HAVERHILL — With Haverhill public schools facing a potential cut of $2 million in state aid, the School Committee has asked Gov. Charlie Baker to abandon a formula that would cause the cut.
The committee said the formula is based on "artificially low" enrollment numbers caused by the pandemic.
The committee said it expects enrollment to bounce back in the fall and, if that happens, the formula will leave Haverhill schools $2 million short of what they need to operate.
A letter to Baker signed by all members of the School Committee — including its chairman, Mayor James Fiorentini, plus School Superintendent Margaret Marotta — says they are concerned about how the formula used by the state budget for fiscal year 2022 which starts in July gives out Chapter 70 money to communities.
That formula uses the Oct. 1, 2020, public school enrollment figure — a number the School Committee's letter says was lowered by the pandemic but will increase in the next school year.
"We believe most, if not all, of the 264-student drop in enrollment for Chapter 70 purposes will return for the 2021-22 school year," said School Committeeman Rich Rosa. "Because Chapter 70 funding does not account for the expected increase in enrollment (in the coming school year), the Haverhill School Committee is forced to vote on an FY22 budget we know will not serve the additional hundreds of students who will return to our schools."
Total enrollment in Haverhill schools has grown by about 1,000 students from the 2012-2013 school year through the 2019-2020 year. That enrollment figure dropped, however, by 264 students in 2020-2021 — the year being used by the state to determine how much Chapter 70 money will come to communities, the School Committee's letter says. Kindergarten students made up more than a third of that drop in Haverhill, the letter said.
Rosa said that if the state uses the lower enrollment figure to calculate Chapter 70 aid money for the coming year, Haverhill schools will lose more than $2 million in state funding.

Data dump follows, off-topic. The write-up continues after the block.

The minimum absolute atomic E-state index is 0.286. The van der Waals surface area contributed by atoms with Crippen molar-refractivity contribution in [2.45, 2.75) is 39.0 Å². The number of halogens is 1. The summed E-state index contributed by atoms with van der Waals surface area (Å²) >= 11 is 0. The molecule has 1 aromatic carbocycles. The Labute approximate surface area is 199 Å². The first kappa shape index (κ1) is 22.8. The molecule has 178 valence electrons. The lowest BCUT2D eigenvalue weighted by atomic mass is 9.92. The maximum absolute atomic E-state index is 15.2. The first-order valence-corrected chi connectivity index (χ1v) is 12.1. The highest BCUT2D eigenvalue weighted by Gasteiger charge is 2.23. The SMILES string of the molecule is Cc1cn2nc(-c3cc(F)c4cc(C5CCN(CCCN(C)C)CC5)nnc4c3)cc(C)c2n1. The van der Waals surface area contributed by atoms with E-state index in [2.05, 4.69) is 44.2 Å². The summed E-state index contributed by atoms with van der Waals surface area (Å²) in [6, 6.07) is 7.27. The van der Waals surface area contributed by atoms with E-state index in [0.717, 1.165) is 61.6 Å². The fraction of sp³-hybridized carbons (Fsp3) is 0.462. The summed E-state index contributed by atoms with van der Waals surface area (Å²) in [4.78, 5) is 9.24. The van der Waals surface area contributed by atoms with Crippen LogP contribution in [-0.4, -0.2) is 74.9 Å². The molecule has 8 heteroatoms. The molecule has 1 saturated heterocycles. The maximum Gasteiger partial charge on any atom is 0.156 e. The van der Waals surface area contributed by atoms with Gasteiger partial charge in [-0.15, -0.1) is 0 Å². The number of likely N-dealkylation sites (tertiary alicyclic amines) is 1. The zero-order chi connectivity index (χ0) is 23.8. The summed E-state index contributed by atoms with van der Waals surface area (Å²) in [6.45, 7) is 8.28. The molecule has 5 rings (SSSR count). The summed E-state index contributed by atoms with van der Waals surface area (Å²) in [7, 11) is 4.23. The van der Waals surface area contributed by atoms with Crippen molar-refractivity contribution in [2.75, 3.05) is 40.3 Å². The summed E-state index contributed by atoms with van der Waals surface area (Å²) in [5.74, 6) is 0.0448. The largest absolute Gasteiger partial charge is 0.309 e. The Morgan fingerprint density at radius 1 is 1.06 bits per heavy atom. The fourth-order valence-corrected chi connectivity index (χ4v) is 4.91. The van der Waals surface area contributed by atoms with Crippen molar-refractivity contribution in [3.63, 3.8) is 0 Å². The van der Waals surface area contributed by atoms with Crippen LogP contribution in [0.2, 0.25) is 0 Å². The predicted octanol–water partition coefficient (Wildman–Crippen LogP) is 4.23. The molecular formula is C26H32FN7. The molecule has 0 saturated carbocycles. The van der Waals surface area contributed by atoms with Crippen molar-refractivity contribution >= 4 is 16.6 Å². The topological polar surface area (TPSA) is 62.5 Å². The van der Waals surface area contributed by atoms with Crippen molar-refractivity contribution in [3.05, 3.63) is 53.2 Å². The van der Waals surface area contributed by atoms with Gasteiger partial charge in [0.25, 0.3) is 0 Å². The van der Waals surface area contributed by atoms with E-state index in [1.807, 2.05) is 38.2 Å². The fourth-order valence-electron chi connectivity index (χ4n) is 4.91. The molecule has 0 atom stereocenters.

The committee's letter told Baker that his budget uses the same deflated enrollment figures to calculate how much Student Opportunity Act money is sent to communities by the state. Urban school districts like Haverhill, which need that money the most to close achievement gaps between students, will also be unfairly short-changed of those funds if the lower enrollment figures are used, the letter says.
The School Committee told Baker that the pandemic has taken a toll on students, families, teacher and school staff, and cited a number of reasons not to reduce Chapter 70 money for the district.
Those reasons include kindergartners who in the fall will enter first grade behind students from pre-pandemic years, making the early literacy gap between those two groups of students difficult to close; many students requiring a full range of social-emotional, mental health and tailored supports to recover from the disruption in their academic and personal lives caused by the pandemic; English language learners likely experiencing delays in acquiring language skills; and special education students needing services to offset regression of learning skills and knowledge.
In addition, the letter says, as schools recover from the pandemic educators will need support and training to recognize students’ needs and refer children to appropriate support systems in schools; districts will have to invest more to develop contact with students' families and have interpreters and translators available; and school districts will need money to create smaller class sizes and academic programming, and hire staff such as adjustment counselors and nurses.
The loss of learning caused by the pandemic — especially among the most vulnerable students — is severe, and the amount of state money available to help students catch up must accurately reflect the needs statewide, the letter told the governor.
The letter urged Baker and the state Legislature to determine amounts of state aid money given to communities based on Oct. 1, 2019, enrollment — the number before the pandemic.
"To do otherwise will have a lasting detrimental effect on Haverhill’s children and children across the Commonwealth," the letter said.